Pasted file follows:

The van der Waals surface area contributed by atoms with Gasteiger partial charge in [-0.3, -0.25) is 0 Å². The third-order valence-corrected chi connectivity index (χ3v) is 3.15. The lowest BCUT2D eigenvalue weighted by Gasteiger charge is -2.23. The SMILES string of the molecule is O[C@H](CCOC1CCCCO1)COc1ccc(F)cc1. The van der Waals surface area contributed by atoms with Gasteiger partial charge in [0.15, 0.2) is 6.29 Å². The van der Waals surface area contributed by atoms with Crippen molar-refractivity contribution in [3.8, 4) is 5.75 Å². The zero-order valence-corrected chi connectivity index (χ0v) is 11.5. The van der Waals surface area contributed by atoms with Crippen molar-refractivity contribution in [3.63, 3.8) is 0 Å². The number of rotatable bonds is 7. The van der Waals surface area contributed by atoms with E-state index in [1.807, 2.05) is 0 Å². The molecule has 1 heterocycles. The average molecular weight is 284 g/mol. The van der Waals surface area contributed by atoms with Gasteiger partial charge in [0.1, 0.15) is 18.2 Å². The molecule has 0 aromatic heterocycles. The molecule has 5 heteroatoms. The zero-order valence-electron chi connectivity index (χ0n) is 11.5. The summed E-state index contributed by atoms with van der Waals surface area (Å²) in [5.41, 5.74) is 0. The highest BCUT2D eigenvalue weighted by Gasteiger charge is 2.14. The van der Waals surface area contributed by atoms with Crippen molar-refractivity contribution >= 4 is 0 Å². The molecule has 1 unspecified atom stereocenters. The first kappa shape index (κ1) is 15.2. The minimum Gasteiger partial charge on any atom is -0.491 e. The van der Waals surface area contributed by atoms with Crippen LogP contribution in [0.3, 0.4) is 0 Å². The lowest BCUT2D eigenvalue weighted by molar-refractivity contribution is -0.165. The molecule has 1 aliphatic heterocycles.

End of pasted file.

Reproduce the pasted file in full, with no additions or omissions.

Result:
The van der Waals surface area contributed by atoms with Gasteiger partial charge in [-0.3, -0.25) is 0 Å². The third-order valence-corrected chi connectivity index (χ3v) is 3.15. The lowest BCUT2D eigenvalue weighted by Gasteiger charge is -2.23. The SMILES string of the molecule is O[C@H](CCOC1CCCCO1)COc1ccc(F)cc1. The van der Waals surface area contributed by atoms with Gasteiger partial charge in [0.15, 0.2) is 6.29 Å². The van der Waals surface area contributed by atoms with Crippen molar-refractivity contribution in [3.8, 4) is 5.75 Å². The zero-order valence-corrected chi connectivity index (χ0v) is 11.5. The van der Waals surface area contributed by atoms with Crippen molar-refractivity contribution in [3.63, 3.8) is 0 Å². The number of rotatable bonds is 7. The van der Waals surface area contributed by atoms with E-state index in [1.807, 2.05) is 0 Å². The molecule has 1 heterocycles. The average molecular weight is 284 g/mol. The van der Waals surface area contributed by atoms with Gasteiger partial charge in [0.1, 0.15) is 18.2 Å². The molecule has 0 aromatic heterocycles. The molecule has 5 heteroatoms. The zero-order valence-electron chi connectivity index (χ0n) is 11.5. The summed E-state index contributed by atoms with van der Waals surface area (Å²) in [5.41, 5.74) is 0. The highest BCUT2D eigenvalue weighted by Gasteiger charge is 2.14. The van der Waals surface area contributed by atoms with Crippen molar-refractivity contribution >= 4 is 0 Å². The molecule has 1 unspecified atom stereocenters. The first kappa shape index (κ1) is 15.2. The minimum Gasteiger partial charge on any atom is -0.491 e. The van der Waals surface area contributed by atoms with Crippen LogP contribution in [0.3, 0.4) is 0 Å². The lowest BCUT2D eigenvalue weighted by molar-refractivity contribution is -0.165. The molecule has 1 aliphatic heterocycles.